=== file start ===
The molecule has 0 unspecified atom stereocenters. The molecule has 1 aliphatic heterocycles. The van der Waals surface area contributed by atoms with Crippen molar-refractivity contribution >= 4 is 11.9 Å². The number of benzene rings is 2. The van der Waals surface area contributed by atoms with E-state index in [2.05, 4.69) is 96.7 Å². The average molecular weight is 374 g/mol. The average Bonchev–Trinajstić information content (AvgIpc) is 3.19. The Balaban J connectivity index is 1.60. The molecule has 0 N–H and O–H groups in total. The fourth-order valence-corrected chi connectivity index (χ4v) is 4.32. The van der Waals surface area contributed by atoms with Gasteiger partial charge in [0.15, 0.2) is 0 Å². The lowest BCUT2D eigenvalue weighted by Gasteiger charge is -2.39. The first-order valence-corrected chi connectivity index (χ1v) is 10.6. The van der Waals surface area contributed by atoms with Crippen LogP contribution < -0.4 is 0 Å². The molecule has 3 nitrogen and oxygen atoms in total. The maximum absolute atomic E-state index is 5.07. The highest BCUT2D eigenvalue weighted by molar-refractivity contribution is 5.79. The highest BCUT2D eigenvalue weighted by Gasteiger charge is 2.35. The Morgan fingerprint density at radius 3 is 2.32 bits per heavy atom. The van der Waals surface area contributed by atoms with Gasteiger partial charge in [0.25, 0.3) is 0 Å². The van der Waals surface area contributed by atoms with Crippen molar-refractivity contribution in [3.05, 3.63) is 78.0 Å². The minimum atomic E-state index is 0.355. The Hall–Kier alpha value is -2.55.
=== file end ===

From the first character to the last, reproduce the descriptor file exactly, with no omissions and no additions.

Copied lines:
The molecule has 0 unspecified atom stereocenters. The molecule has 1 aliphatic heterocycles. The van der Waals surface area contributed by atoms with Crippen molar-refractivity contribution >= 4 is 11.9 Å². The number of benzene rings is 2. The van der Waals surface area contributed by atoms with E-state index in [2.05, 4.69) is 96.7 Å². The average molecular weight is 374 g/mol. The average Bonchev–Trinajstić information content (AvgIpc) is 3.19. The Balaban J connectivity index is 1.60. The molecule has 0 N–H and O–H groups in total. The fourth-order valence-corrected chi connectivity index (χ4v) is 4.32. The van der Waals surface area contributed by atoms with Gasteiger partial charge in [0.15, 0.2) is 0 Å². The lowest BCUT2D eigenvalue weighted by Gasteiger charge is -2.39. The first-order valence-corrected chi connectivity index (χ1v) is 10.6. The van der Waals surface area contributed by atoms with Crippen LogP contribution < -0.4 is 0 Å². The molecule has 3 nitrogen and oxygen atoms in total. The maximum absolute atomic E-state index is 5.07. The highest BCUT2D eigenvalue weighted by molar-refractivity contribution is 5.79. The highest BCUT2D eigenvalue weighted by Gasteiger charge is 2.35. The Morgan fingerprint density at radius 3 is 2.32 bits per heavy atom. The van der Waals surface area contributed by atoms with Gasteiger partial charge in [0.25, 0.3) is 0 Å². The van der Waals surface area contributed by atoms with Crippen molar-refractivity contribution in [3.05, 3.63) is 78.0 Å². The minimum atomic E-state index is 0.355. The Hall–Kier alpha value is -2.55.